💡 The Idea
- Here's a common pattern: a big company acquires a popular service only to shut it down shortly afterward.
- Big companies place many small bets and naturally, most of them simply don't work out.
- But only because it doesn't make sense for a big company to continue operating a service, doesn't mean there's no demand for it or some other fatal flaw.
- A bet needs to succeed in a spectacular way to be considered a success for a companies with billions in yearly revenue.
- A business that plateaus at, say, $200k yearly revenue certainly does not move the needle for Google or Amazon.
- Similarly, many VC-funded startups get shut down simply because they did not grow fast enough.
- Many of these businesses that get shut down could be healthy "lifestyle" businesses.
- As the saying goes: one man's trash is another man's treasure.
- Side note: if you ever wondered why so many startups within big companies fail, read this case study.
- Delicious was a social bookmarking web service for storing, sharing, and discovering web bookmarks.
- In 2005 it was acquired by Yahoo for somewhere between $15 million and $30 million.
- 2010 an internal slide from a Yahoo meeting leaked, indicating that Delicious would be "sunsetted", i.e. would be shut down.
- Naturally, this news resulted in Delicious users looking for alternative sites to store and organize their bookmarks.
- While Delicious had no strategic value to a big company like Yahoo, a robust social bookmarking web service could very much make for a profitable lifestyle business.
- This was proven by Maciej Cegłowski who with Pinboard perfectly filled the gap left by Delicious.
- The service has plateaued around $200k in yearly revenue.
- So while this number is obviously merely a splash in the ocean for a company like Yahoo, it is more than enough to pay for Maciej's living expenses.
- A fun sidenote in this story is that Pinboard eventually acquired Delicious for $35,000.
- Amazon just announced that they will shut down Alexa (the research tool, not the virtual assistant) on May 1, 2022.
- Alexa was acquired by Amazon in 1999 for $250 million in stock, three years after it was founded.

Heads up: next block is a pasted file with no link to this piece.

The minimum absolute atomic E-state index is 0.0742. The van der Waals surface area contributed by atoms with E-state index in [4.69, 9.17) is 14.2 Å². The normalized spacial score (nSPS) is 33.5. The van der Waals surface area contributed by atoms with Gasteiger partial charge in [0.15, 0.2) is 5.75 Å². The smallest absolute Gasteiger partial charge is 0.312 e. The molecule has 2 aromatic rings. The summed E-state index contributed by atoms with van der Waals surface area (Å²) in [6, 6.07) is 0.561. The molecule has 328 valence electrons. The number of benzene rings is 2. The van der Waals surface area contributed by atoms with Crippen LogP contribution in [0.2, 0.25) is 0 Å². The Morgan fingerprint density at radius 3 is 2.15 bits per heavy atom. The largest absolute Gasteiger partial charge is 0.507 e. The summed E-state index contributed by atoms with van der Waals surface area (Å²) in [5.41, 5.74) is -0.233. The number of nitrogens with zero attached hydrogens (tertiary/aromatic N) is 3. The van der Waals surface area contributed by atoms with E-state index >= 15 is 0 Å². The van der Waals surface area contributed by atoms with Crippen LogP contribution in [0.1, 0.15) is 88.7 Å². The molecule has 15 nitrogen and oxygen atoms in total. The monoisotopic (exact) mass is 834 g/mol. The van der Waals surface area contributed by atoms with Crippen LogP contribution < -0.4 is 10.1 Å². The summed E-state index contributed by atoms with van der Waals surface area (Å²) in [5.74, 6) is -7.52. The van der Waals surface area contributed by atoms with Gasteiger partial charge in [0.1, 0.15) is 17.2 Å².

- For the past two decades it was one of the go-to resources for content research, competitive analysis, and keyword research.
- The Alexa Rank is one of the first metrics people look at to understand how much traffic a site is getting.
- So unsurprisingly many users reacted with "WTF! Why?", followed by the question "Is there an alternative?".
- Interestingly, Amazon didn't share any reason why they suddenly decided to shut down the service.
- According to Alexa, Alexa is still a top-5000 site, so demand definitely is not an issue.
- An affordable service that provides reliable traffic estimates (while far from easy to build) seems like a great opportunity right now.
- Initially, Alexa calculated their estimates by monitoring the traffic of users of the Alexa toolbar and then extrapolated from there.
- Later, as fewer people used the toolbar, they moved on to more broad data sources like purchasing data from ISPs.
- Alexa's main competitor is Similar Web which, however, is far less accessible ("Talk to a product expert") and also has a much, much smaller index.
- In 2020 Kenneth Cassel made over $27,000 from his interactive vim course.
- He then had the idea to make the technology he built for the course available to other course creators.
- The result was a course marketplace called Slip that makes it easy to build and sell interactive programming courses.
- In the first month since launching, over 1300 developers signed up to be course creators.
- With these strong signs of traction, he was accepted in the Y Combinator S21 batch.
- It surprised everyone when he announced this week that he's sunsetting Slip.
- The reason is that Kenneth now wants to build a web3 company. (The short-term plan is to offer "free interactive web3 tutorials with crypto rewards, like NFT's and cryptocurrencies themselves".)
- Given the reactions to his announcement, it seems safe to assume that Slip was doing good. (In his own words: "Sometimes you gotta trade a good opportunity for a great one.")
- However, good is not good enough for a venture-backed company.
- The moment he got accepted into YC his vision had to change from lifestyle business to something much larger.
- So while the original vision for Slip was not a good fit for the venture capital playbook, it seems likely that it would make sense for a lifestyle business.
- To find dozens of similar opportunities, simply head over to Google News and search for phrases like "is shutting down" or "is sunsetting".
- For example, Reddit is shutting down Dubsmash, a social video-sharing app that's still downloaded 80,000 times per month according to Sensortower.
- Another example: Epic recently shut down Houseparty after paying $35 million for it in 2019.
- The Graveyard that Nico Cerdeira curates at Failory is also a goldmine.
- As illustrated by Kenneth Cassel's story outlined above, it can also make sense to look at the pivots by YC startups.
- Venture-backed startups and startups acquired by big companies must fit a very narrow set of criteria that leave lots of gold behind for savvy bootstrappers.
I hope you enjoyed this report. If you have a minute, please respond and let me know what you think.
Please do share with your friends. I spent 5+ hours on this so it would be nice if a few people read it.
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